"Taking a fresh approach, Jillian Turanovic and Travis Pratt analyze victimization across diverse contexts, ranging from the small confines of the prison to the expansive reach of the internet. This volume is rich in theory and scholarship but masterfully written to be accessible to students at all levels. It also is a work of practical relevance, as readers are encouraged to consider the disquieting consequences of victimization and to evaluate the policies—both effective and foolish—proposed to reduce such harm. Put simply, Thinking About Victimization has set the standard for textbooks in this area."
Francis T. Cullen, Distinguished Research Professor Emeritus, University of Cincinnati
Jillian J. Turanovic is an Assistant Professor in the College of Criminology and Criminal Justice at Florida State University. Her research focuses broadly on victimization and its consequences, criminological theory, and correctional policy. She is the author of a number of peer-reviewed articles that have been published in journals such as Criminology, Journal of Quantitative Criminology, Justice Quarterly, Criminal Justice and Behavior, Journal of Youth and Adolescence, and Journal of Pediatrics. Her most recent work focuses on variability in the effects of adolescent violent victimization on the life course, as well as on the sources of violence and victimization at school.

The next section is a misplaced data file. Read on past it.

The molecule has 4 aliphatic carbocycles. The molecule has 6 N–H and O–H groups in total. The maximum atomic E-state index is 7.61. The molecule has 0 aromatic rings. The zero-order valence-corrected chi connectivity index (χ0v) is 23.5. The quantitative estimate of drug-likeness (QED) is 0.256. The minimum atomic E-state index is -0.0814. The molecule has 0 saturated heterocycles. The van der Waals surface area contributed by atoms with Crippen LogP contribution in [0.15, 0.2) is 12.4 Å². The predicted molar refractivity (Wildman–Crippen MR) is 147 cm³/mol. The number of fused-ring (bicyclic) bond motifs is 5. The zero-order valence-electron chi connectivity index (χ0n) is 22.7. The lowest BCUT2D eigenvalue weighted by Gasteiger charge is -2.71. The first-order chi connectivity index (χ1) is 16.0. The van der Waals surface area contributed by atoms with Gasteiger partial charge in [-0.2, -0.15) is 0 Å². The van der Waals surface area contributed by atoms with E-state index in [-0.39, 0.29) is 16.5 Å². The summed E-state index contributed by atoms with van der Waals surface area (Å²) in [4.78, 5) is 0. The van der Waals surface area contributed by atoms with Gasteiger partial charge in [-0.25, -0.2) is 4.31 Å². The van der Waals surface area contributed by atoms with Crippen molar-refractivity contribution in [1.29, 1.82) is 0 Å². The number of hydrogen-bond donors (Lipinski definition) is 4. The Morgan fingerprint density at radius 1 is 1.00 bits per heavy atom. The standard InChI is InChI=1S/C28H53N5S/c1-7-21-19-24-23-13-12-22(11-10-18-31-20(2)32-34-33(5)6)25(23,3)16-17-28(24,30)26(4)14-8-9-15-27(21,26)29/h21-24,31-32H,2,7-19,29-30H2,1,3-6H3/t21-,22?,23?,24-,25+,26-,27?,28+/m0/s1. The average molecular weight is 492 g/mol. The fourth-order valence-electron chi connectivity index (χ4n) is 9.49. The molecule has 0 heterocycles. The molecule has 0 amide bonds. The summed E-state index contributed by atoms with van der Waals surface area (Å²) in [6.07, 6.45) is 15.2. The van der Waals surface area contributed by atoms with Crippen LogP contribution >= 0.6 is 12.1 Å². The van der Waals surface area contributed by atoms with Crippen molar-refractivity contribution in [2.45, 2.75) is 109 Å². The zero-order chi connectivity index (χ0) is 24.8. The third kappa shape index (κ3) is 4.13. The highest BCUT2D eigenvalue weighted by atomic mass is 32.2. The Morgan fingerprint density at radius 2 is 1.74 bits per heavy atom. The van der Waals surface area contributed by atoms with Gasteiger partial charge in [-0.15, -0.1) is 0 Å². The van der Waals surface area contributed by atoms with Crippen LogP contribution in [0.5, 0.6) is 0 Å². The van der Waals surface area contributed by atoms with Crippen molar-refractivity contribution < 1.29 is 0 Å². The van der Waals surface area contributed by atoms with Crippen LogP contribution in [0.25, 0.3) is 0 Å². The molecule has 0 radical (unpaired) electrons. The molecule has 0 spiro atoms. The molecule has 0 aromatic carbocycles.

Travis C. Pratt is a Fellow in the University of Cincinnati Corrections Institute. His research focuses primarily on linking structural theories and individual theories of crime/delinquency and victimization, as well as correctional policy and practice. He is the author of Addicted to Incarceration: Corrections Policy and the Politics of Misinformation in the United States (2019) and Key Ideas in Criminology and Criminal Justice (2011), and he is the author of over 100 peer-reviewed publications that have appeared in outlets such as Criminology, Crime and Justice: A Review of Research, Criminal Justice and Behavior, Journal of Quantitative Criminology, Journal of Research in Crime and Delinquency, and Justice Quarterly. His most recent work focuses on the effects (or lack thereof) of formal sanctions on the behavior of offenders under community supervision, as well as how individuals’ attitudes concerning the legitimacy of the criminal justice system change over time.